A photo of young students looking around them with binoculars in a park as part of the NatureHood Program.

Nature creates safe space for kids to express themselves

By: John Loeppky December, 2023

Nature is important to Saskatchewan’s identity. Known as the Land of Living Skies, the province is also recognized for its flatlands, deserts, lakes and dense forest. Getting out into nature to learn about the province’s land-based heritage builds understanding for youth, but experiencing these discoveries may not be easily accessible for inner-city classrooms.

Nature Saskatchewan, through its national NatureHood Program, is changing that narrative. Shannon Chernick, manager of conservation and education, Nature Saskatchewan, says that the program provides vital knowledge, especially for students from inner-city schools, who face barriers.

“There is evidence that when you incorporate land-based learning in programs, [student] attendance rates increase and their engagement increases.” She adds that, “not only does it increase for those subjects [the students are] learning about that day, it increases in everything because they start to see learning as something authentic for them.”

During each session, Chernick would accompany the participants to areas around Regina, places that she says, a lot of adults wouldn’t look at twice. Sometimes activities would include birdwatching, going to a community garden, or going into a pond, dipping for minnows.

“One of the student's activities was to take what they found and lay on the ground. And, another person would put the objects around them,” says Chernick. “They made their silhouette out of natural objects. Taking turns, they realized what they looked like, too, which was really cool.”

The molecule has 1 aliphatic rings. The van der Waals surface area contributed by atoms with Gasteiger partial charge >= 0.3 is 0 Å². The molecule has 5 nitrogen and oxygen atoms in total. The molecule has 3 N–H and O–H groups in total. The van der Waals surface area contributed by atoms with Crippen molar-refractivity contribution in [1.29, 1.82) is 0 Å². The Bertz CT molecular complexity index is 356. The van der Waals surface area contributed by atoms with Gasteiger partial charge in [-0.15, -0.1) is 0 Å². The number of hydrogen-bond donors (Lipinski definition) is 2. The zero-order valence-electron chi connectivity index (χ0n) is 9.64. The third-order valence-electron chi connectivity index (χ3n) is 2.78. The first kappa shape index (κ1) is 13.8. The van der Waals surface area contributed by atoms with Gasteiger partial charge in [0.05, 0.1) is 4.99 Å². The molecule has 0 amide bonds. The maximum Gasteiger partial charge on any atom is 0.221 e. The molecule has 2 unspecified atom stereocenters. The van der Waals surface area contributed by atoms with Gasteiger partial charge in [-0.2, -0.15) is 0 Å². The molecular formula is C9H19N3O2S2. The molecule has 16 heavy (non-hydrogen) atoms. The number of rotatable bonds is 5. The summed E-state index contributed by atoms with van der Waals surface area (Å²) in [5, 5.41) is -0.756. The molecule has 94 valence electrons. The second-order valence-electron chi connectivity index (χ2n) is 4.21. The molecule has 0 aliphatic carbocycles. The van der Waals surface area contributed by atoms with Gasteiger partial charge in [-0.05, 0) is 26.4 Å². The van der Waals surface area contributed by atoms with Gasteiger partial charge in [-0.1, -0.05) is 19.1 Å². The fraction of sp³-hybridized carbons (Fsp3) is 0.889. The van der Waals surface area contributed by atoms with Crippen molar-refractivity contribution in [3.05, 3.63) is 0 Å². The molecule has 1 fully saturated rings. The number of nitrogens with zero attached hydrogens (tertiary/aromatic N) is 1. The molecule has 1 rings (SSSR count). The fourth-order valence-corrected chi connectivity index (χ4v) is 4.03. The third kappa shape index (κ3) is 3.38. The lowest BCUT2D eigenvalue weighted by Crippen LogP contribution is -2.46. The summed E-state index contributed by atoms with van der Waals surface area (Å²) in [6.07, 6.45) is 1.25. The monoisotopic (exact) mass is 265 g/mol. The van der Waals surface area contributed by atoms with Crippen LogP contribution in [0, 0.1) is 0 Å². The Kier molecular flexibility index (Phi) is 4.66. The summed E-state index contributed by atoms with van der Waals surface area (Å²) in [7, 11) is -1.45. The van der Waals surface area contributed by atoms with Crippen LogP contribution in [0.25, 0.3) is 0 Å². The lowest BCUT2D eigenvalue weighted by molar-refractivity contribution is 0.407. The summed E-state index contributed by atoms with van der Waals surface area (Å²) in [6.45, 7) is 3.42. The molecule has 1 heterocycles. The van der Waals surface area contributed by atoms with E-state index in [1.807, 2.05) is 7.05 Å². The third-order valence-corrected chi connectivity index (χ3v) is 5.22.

Through the program, transportation and the educator are provided, eliminating those costs to the participant. Students get to experience nature by visiting ponds, engaging with natural elements and even playing in the mud.

Taylor Harris, manager of community programs, YWCA of Regina, established a partnership with the NatureHood Program. As a result, she says this summer her participants, aged five to nine years old, gained incredible value out of the activities.

“I didn’t really know going into it what the advantage would be to bringing kids into nature and letting them explore openly,” she says.  “You saw growth in a lot of kids who weren’t really open before. Those who hadn’t really made those relationships with the other adults yet, opened up more.”

It wasn’t just the students who got to learn about the land around them, its history, and its culture. Harris says that being part of NatureHood helped her see spaces she’s been in and around her whole life in a new way. “It’s just little pockets of Regina that I didn’t really know existed. And now I get to explore those new places with my kids.”

The NatureHood program is offered through Nature Saskatchewan, which receives its Annual General Funding from Sask Lotteries, in partnership with SaskCulture.